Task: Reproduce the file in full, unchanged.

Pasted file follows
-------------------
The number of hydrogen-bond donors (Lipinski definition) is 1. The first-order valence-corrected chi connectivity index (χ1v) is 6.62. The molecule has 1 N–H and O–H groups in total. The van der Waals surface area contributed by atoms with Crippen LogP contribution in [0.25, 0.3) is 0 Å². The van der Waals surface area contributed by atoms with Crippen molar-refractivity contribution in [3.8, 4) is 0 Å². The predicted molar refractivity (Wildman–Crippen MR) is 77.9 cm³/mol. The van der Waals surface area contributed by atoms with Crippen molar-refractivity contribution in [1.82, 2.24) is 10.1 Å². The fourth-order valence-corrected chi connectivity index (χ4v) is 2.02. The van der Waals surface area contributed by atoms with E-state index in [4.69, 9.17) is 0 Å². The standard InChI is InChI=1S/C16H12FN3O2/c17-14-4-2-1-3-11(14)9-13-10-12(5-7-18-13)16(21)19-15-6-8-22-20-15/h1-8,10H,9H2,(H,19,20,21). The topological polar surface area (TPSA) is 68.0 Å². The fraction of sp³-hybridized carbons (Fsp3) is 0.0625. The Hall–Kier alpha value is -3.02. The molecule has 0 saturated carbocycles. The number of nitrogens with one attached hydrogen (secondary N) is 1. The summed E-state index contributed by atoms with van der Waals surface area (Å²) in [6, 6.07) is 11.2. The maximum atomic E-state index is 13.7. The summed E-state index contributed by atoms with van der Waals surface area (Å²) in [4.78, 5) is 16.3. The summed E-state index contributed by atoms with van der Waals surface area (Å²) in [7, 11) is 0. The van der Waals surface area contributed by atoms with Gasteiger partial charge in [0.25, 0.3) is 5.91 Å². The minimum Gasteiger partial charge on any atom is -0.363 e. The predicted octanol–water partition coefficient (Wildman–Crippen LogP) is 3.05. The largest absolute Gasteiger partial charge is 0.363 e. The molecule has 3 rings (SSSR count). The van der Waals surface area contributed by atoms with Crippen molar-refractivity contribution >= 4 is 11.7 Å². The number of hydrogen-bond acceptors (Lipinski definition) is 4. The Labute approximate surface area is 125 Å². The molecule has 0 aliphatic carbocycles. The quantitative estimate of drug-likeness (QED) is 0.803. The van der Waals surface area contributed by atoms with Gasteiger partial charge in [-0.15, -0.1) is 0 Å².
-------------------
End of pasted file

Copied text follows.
The number of hydrogen-bond donors (Lipinski definition) is 1. The first-order valence-corrected chi connectivity index (χ1v) is 6.62. The molecule has 1 N–H and O–H groups in total. The van der Waals surface area contributed by atoms with Crippen LogP contribution in [0.25, 0.3) is 0 Å². The van der Waals surface area contributed by atoms with Crippen molar-refractivity contribution in [3.8, 4) is 0 Å². The predicted molar refractivity (Wildman–Crippen MR) is 77.9 cm³/mol. The van der Waals surface area contributed by atoms with Crippen molar-refractivity contribution in [1.82, 2.24) is 10.1 Å². The fourth-order valence-corrected chi connectivity index (χ4v) is 2.02. The van der Waals surface area contributed by atoms with E-state index in [4.69, 9.17) is 0 Å². The standard InChI is InChI=1S/C16H12FN3O2/c17-14-4-2-1-3-11(14)9-13-10-12(5-7-18-13)16(21)19-15-6-8-22-20-15/h1-8,10H,9H2,(H,19,20,21). The topological polar surface area (TPSA) is 68.0 Å². The fraction of sp³-hybridized carbons (Fsp3) is 0.0625. The Hall–Kier alpha value is -3.02. The molecule has 0 saturated carbocycles. The number of nitrogens with one attached hydrogen (secondary N) is 1. The summed E-state index contributed by atoms with van der Waals surface area (Å²) in [6, 6.07) is 11.2. The maximum atomic E-state index is 13.7. The summed E-state index contributed by atoms with van der Waals surface area (Å²) in [4.78, 5) is 16.3. The summed E-state index contributed by atoms with van der Waals surface area (Å²) in [7, 11) is 0. The van der Waals surface area contributed by atoms with Gasteiger partial charge in [0.25, 0.3) is 5.91 Å². The minimum Gasteiger partial charge on any atom is -0.363 e. The predicted octanol–water partition coefficient (Wildman–Crippen LogP) is 3.05. The largest absolute Gasteiger partial charge is 0.363 e. The molecule has 3 rings (SSSR count). The van der Waals surface area contributed by atoms with Crippen molar-refractivity contribution >= 4 is 11.7 Å². The number of hydrogen-bond acceptors (Lipinski definition) is 4. The Labute approximate surface area is 125 Å². The molecule has 0 aliphatic carbocycles. The quantitative estimate of drug-likeness (QED) is 0.803. The van der Waals surface area contributed by atoms with Gasteiger partial charge in [-0.15, -0.1) is 0 Å².